In London, a real-estate scam puts millions of pounds up for grabs, attracting some of the city's scrappiest tough guys and its more established underworld types, all of whom are looking to get rich quick. While the city's seasoned criminals vie for the cash, an unexpected player -- a drugged-out rock 'n' roller presumed to be dead but very much alive -- has a multi-million-dollar prize fall into... See full summary »
A botched card game in London triggers four friends, thugs, weed-growers, hard gangsters, loan sharks and debt collectors to collide with each other in a series of unexpected events, all for the sake of weed, cash and two antique shotguns.
Martine offers Terry a lead on a foolproof bank hit on London's Baker Street. She targets a roomful of safe deposit boxes worth millions in cash and jewelry. But Terry and his crew don't realize the boxes also contain a treasure trove of dirty secrets - secrets that will thrust them into a deadly web of corruption and illicit scandal.
Stephen Campbell Moore
Homeless and on the run from a military court martial, a damaged ex-special forces soldier navigating London's criminal underworld seizes an opportunity to assume another man's identity -- transforming into an avenging angel in the process.
After seven years in solitary, Jake Green is released from prison. In the next two years, he amasses a lot of money by gambling. He's ready to seek his revenge on Dorothy (Mr. D) Macha, a violence-prone casino owner who sent Jake to prison. He humiliates Macha in front of Macha's lieutenants, leaves, and keels over. Doctors tell him he has a rare disease and will die in three days; Macha also puts a hit out on him. Loan sharks, Zack and Avi, demand Jake's cash and complete fealty in return for protection. Jake complies, and through narration and flashbacks, we watch him through at least three days of schemes, danger, and redemption. Who is his greatest enemy?Written by
When Sorter shoots the last guy out the window he has a clip in his gun that 3-4" longer than the butt of the gun but when he immediately puts the gun into his waistband after shooting the last guy the clip does not extend beyond the butt of the gun. See more »
One thing I've learned in the last seven years: in every game and con there's always an opponent, and there's always a victim. The trick is to know when you're the latter, so you can become the former.
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There are six title cards carrying quotes (some real, some made up) which appear, the first four before the film starts; the ideas in the quotes are referred to in the dialogue. 1. "The greatest enemy will hide in the last place you would ever look." - Julius Caesar, 75 B.C. 2. "The only way to get smarter is by playing a smarter opponent." - Fundamentals of Chess, 1883 3. "First rule of business, protect your investment." - Etiquette of the Banker, 1775 4. "There is no avoiding war, it can only be postponed to the advantage of your enemy." - Niccolo Machiavelli, 1502 At 1:13 : 5. "The only real enemy to have ever existed, is an internal one." - The Road to Suicide, pg1, line 1 At 1:36 : 6. "Your friends are close, but your enemy is closer." - The Road to Suicide, pg1, line 2 See more »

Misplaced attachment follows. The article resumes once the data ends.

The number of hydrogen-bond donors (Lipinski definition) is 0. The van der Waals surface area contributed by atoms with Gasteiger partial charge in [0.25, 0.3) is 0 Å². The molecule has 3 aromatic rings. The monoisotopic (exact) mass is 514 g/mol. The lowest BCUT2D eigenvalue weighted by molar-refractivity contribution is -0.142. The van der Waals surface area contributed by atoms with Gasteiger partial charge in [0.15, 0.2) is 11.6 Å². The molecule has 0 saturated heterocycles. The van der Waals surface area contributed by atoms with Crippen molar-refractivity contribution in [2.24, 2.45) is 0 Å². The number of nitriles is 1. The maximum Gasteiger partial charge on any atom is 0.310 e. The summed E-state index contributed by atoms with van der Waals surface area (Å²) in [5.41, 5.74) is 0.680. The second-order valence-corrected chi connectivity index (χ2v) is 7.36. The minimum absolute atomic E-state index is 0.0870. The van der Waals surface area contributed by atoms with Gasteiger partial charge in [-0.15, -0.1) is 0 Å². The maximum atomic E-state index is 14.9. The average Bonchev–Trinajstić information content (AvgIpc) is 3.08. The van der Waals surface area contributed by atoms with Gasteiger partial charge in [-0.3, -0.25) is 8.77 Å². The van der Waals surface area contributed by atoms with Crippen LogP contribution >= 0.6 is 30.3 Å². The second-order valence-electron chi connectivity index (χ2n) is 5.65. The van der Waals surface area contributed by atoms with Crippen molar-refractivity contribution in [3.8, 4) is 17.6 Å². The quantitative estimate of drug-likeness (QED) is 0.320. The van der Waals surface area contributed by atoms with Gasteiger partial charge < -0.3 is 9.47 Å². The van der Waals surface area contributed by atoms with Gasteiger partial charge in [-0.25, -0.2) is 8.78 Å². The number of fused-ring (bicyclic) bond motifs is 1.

There's a new 2007 Director's Cut DVD release of the movie in Skandinavia which is approx. 15 min shorter (101min) than the normal cut (115min). See more »
I never saw "Swept Away", so I can say that this is the first Guy Ritchie film that I did not care for. I love his style, and that frantic editing and pace that was so wonderful in Snatch and lock stock is utilized in this film as well. When I first heard about "Revolver" and the talent involved, I found it hard to believe that is was not being released in the US. I don't find that so hard to believe anymore. As it opens, one feels they are in for a terrific two hours. Within ten minutes that feeling begins to fade. At the one hour point, I continued to watch to see what the heck Mr. Ritchie was trying to say. I respect him as a filmmaker. If I didn't, I may not have even finished this train wreck of a film. David Lynch, Ritchie is not. Well maybe Lynch on a bad day. I read a couple of comments where the reviewers said that it became clearer upon multiple viewings. I say get a life. I gave the film a 5 because I enjoyed Jason Stratham, Ray Liotta and Andre Benjamin. I thought Pastore was terrible. I also enjoyed the shooter character that looks like Stanley Tucci. There were several brilliant scenes. But again, the story is a total mess. Really.
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